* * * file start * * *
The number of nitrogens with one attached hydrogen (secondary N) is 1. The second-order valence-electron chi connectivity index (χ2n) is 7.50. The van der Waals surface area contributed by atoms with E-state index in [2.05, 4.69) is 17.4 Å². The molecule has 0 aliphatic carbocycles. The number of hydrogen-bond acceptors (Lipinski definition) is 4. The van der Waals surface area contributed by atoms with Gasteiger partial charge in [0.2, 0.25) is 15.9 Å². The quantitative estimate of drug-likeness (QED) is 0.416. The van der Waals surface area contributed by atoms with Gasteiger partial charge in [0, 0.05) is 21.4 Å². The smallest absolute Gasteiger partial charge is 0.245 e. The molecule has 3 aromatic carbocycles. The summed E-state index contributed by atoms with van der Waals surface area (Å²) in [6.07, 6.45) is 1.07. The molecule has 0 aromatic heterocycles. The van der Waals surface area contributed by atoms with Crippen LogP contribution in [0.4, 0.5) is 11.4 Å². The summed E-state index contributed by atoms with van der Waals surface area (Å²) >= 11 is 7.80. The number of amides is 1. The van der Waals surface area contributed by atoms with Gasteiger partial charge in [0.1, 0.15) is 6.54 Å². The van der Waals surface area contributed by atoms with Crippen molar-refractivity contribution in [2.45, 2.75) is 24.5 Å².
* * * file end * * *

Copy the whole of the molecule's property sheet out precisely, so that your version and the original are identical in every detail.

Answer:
The number of nitrogens with one attached hydrogen (secondary N) is 1. The second-order valence-electron chi connectivity index (χ2n) is 7.50. The van der Waals surface area contributed by atoms with E-state index in [2.05, 4.69) is 17.4 Å². The molecule has 0 aliphatic carbocycles. The number of hydrogen-bond acceptors (Lipinski definition) is 4. The van der Waals surface area contributed by atoms with Gasteiger partial charge in [0.2, 0.25) is 15.9 Å². The quantitative estimate of drug-likeness (QED) is 0.416. The van der Waals surface area contributed by atoms with Gasteiger partial charge in [0, 0.05) is 21.4 Å². The smallest absolute Gasteiger partial charge is 0.245 e. The molecule has 3 aromatic carbocycles. The summed E-state index contributed by atoms with van der Waals surface area (Å²) in [6.07, 6.45) is 1.07. The molecule has 0 aromatic heterocycles. The van der Waals surface area contributed by atoms with Crippen LogP contribution in [0.4, 0.5) is 11.4 Å². The summed E-state index contributed by atoms with van der Waals surface area (Å²) >= 11 is 7.80. The number of amides is 1. The van der Waals surface area contributed by atoms with Gasteiger partial charge in [0.1, 0.15) is 6.54 Å². The van der Waals surface area contributed by atoms with Crippen molar-refractivity contribution in [2.45, 2.75) is 24.5 Å².